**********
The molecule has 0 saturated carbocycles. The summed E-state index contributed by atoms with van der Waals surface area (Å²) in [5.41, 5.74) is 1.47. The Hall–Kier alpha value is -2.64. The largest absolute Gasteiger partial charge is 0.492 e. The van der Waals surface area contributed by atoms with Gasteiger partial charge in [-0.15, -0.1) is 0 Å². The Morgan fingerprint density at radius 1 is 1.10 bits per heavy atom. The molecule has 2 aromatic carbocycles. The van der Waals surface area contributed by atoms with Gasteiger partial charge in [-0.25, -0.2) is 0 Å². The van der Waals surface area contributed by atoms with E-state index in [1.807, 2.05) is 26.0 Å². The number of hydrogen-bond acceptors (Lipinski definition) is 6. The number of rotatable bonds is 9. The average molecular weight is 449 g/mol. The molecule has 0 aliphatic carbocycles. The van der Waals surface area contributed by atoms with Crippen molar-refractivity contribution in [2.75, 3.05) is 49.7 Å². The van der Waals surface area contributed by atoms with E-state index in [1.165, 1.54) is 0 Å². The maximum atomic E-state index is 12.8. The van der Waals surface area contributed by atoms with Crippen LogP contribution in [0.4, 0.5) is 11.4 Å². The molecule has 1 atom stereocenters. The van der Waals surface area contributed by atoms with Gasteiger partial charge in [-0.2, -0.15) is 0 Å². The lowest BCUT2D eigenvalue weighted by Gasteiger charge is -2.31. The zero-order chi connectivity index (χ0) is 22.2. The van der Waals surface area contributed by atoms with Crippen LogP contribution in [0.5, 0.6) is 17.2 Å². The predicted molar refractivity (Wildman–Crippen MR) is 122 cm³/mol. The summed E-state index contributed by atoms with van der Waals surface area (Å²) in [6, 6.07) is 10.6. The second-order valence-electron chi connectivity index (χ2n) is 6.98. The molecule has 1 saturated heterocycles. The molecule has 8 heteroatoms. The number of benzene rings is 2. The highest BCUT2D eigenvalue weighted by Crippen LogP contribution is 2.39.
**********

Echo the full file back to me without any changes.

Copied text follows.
The molecule has 0 saturated carbocycles. The summed E-state index contributed by atoms with van der Waals surface area (Å²) in [5.41, 5.74) is 1.47. The Hall–Kier alpha value is -2.64. The largest absolute Gasteiger partial charge is 0.492 e. The van der Waals surface area contributed by atoms with Gasteiger partial charge in [-0.15, -0.1) is 0 Å². The Morgan fingerprint density at radius 1 is 1.10 bits per heavy atom. The molecule has 2 aromatic carbocycles. The van der Waals surface area contributed by atoms with Gasteiger partial charge in [-0.25, -0.2) is 0 Å². The van der Waals surface area contributed by atoms with E-state index in [1.807, 2.05) is 26.0 Å². The number of hydrogen-bond acceptors (Lipinski definition) is 6. The number of rotatable bonds is 9. The average molecular weight is 449 g/mol. The molecule has 0 aliphatic carbocycles. The van der Waals surface area contributed by atoms with Crippen molar-refractivity contribution in [2.75, 3.05) is 49.7 Å². The van der Waals surface area contributed by atoms with E-state index in [1.165, 1.54) is 0 Å². The maximum atomic E-state index is 12.8. The van der Waals surface area contributed by atoms with Crippen LogP contribution in [0.4, 0.5) is 11.4 Å². The molecule has 1 atom stereocenters. The van der Waals surface area contributed by atoms with Gasteiger partial charge in [-0.2, -0.15) is 0 Å². The lowest BCUT2D eigenvalue weighted by Gasteiger charge is -2.31. The zero-order chi connectivity index (χ0) is 22.2. The van der Waals surface area contributed by atoms with Crippen LogP contribution in [0.5, 0.6) is 17.2 Å². The predicted molar refractivity (Wildman–Crippen MR) is 122 cm³/mol. The summed E-state index contributed by atoms with van der Waals surface area (Å²) in [6, 6.07) is 10.6. The second-order valence-electron chi connectivity index (χ2n) is 6.98. The molecule has 1 saturated heterocycles. The molecule has 8 heteroatoms. The number of benzene rings is 2. The highest BCUT2D eigenvalue weighted by Crippen LogP contribution is 2.39.